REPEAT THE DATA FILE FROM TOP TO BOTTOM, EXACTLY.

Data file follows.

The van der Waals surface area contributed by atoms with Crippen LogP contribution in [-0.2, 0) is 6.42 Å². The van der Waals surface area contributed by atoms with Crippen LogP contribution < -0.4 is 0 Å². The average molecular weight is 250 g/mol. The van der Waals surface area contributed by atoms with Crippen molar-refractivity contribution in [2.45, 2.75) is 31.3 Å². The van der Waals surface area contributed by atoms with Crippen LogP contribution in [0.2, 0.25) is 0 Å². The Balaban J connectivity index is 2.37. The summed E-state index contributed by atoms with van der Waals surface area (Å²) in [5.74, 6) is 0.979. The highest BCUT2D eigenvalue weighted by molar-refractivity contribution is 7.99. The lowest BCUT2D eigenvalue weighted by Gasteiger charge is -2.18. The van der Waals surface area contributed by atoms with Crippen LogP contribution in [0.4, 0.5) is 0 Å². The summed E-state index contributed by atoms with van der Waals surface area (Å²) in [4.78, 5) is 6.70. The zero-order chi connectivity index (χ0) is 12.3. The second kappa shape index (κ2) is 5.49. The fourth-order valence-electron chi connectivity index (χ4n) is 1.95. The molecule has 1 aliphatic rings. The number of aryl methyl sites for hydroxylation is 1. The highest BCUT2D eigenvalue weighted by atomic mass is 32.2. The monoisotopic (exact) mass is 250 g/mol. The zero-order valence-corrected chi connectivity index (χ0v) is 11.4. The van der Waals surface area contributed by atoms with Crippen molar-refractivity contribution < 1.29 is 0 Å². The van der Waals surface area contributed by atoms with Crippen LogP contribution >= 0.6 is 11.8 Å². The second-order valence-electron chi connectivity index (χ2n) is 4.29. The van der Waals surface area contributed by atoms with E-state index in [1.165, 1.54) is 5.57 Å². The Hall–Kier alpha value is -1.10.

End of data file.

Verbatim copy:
The van der Waals surface area contributed by atoms with Crippen LogP contribution in [-0.2, 0) is 6.42 Å². The van der Waals surface area contributed by atoms with Crippen LogP contribution < -0.4 is 0 Å². The average molecular weight is 250 g/mol. The van der Waals surface area contributed by atoms with Crippen molar-refractivity contribution in [2.45, 2.75) is 31.3 Å². The van der Waals surface area contributed by atoms with Crippen LogP contribution in [0.2, 0.25) is 0 Å². The Balaban J connectivity index is 2.37. The summed E-state index contributed by atoms with van der Waals surface area (Å²) in [5.74, 6) is 0.979. The highest BCUT2D eigenvalue weighted by molar-refractivity contribution is 7.99. The lowest BCUT2D eigenvalue weighted by Gasteiger charge is -2.18. The van der Waals surface area contributed by atoms with Crippen LogP contribution in [0.4, 0.5) is 0 Å². The summed E-state index contributed by atoms with van der Waals surface area (Å²) in [4.78, 5) is 6.70. The zero-order chi connectivity index (χ0) is 12.3. The second kappa shape index (κ2) is 5.49. The fourth-order valence-electron chi connectivity index (χ4n) is 1.95. The molecule has 1 aliphatic rings. The number of aryl methyl sites for hydroxylation is 1. The highest BCUT2D eigenvalue weighted by atomic mass is 32.2. The monoisotopic (exact) mass is 250 g/mol. The zero-order valence-corrected chi connectivity index (χ0v) is 11.4. The van der Waals surface area contributed by atoms with Crippen molar-refractivity contribution < 1.29 is 0 Å². The van der Waals surface area contributed by atoms with Crippen LogP contribution >= 0.6 is 11.8 Å². The second-order valence-electron chi connectivity index (χ2n) is 4.29. The van der Waals surface area contributed by atoms with E-state index in [1.165, 1.54) is 5.57 Å². The Hall–Kier alpha value is -1.10.